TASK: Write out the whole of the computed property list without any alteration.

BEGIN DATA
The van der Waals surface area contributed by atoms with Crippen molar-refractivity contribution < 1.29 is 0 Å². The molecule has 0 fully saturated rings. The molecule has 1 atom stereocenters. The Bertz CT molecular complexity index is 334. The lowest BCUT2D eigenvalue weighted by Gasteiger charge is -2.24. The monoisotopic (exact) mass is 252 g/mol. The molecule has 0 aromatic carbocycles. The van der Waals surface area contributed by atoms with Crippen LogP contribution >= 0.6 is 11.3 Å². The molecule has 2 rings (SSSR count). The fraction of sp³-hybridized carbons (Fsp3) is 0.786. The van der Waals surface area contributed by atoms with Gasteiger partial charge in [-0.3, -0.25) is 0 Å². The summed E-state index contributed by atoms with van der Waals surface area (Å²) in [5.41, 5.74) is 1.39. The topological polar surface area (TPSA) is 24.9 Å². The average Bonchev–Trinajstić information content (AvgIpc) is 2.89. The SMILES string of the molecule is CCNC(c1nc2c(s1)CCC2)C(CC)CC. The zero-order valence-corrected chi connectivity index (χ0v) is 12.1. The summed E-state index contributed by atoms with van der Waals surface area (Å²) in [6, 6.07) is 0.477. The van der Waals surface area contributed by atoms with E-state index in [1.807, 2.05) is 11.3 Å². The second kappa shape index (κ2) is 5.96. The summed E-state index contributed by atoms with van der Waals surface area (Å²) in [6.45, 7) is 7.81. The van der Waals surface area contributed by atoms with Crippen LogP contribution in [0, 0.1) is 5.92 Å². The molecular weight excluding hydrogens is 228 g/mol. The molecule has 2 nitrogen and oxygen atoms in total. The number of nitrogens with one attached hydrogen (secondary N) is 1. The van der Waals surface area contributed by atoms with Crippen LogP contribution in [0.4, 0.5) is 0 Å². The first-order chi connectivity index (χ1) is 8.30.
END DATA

The van der Waals surface area contributed by atoms with Crippen molar-refractivity contribution < 1.29 is 0 Å². The molecule has 0 fully saturated rings. The molecule has 1 atom stereocenters. The Bertz CT molecular complexity index is 334. The lowest BCUT2D eigenvalue weighted by Gasteiger charge is -2.24. The monoisotopic (exact) mass is 252 g/mol. The molecule has 0 aromatic carbocycles. The van der Waals surface area contributed by atoms with Crippen LogP contribution >= 0.6 is 11.3 Å². The molecule has 2 rings (SSSR count). The fraction of sp³-hybridized carbons (Fsp3) is 0.786. The van der Waals surface area contributed by atoms with Gasteiger partial charge in [-0.3, -0.25) is 0 Å². The summed E-state index contributed by atoms with van der Waals surface area (Å²) in [5.41, 5.74) is 1.39. The topological polar surface area (TPSA) is 24.9 Å². The average Bonchev–Trinajstić information content (AvgIpc) is 2.89. The SMILES string of the molecule is CCNC(c1nc2c(s1)CCC2)C(CC)CC. The zero-order valence-corrected chi connectivity index (χ0v) is 12.1. The summed E-state index contributed by atoms with van der Waals surface area (Å²) in [6, 6.07) is 0.477. The van der Waals surface area contributed by atoms with E-state index in [1.807, 2.05) is 11.3 Å². The second kappa shape index (κ2) is 5.96. The summed E-state index contributed by atoms with van der Waals surface area (Å²) in [6.45, 7) is 7.81. The van der Waals surface area contributed by atoms with Crippen LogP contribution in [0, 0.1) is 5.92 Å². The molecular weight excluding hydrogens is 228 g/mol. The molecule has 2 nitrogen and oxygen atoms in total. The number of nitrogens with one attached hydrogen (secondary N) is 1. The van der Waals surface area contributed by atoms with Crippen LogP contribution in [0.4, 0.5) is 0 Å². The first-order chi connectivity index (χ1) is 8.30.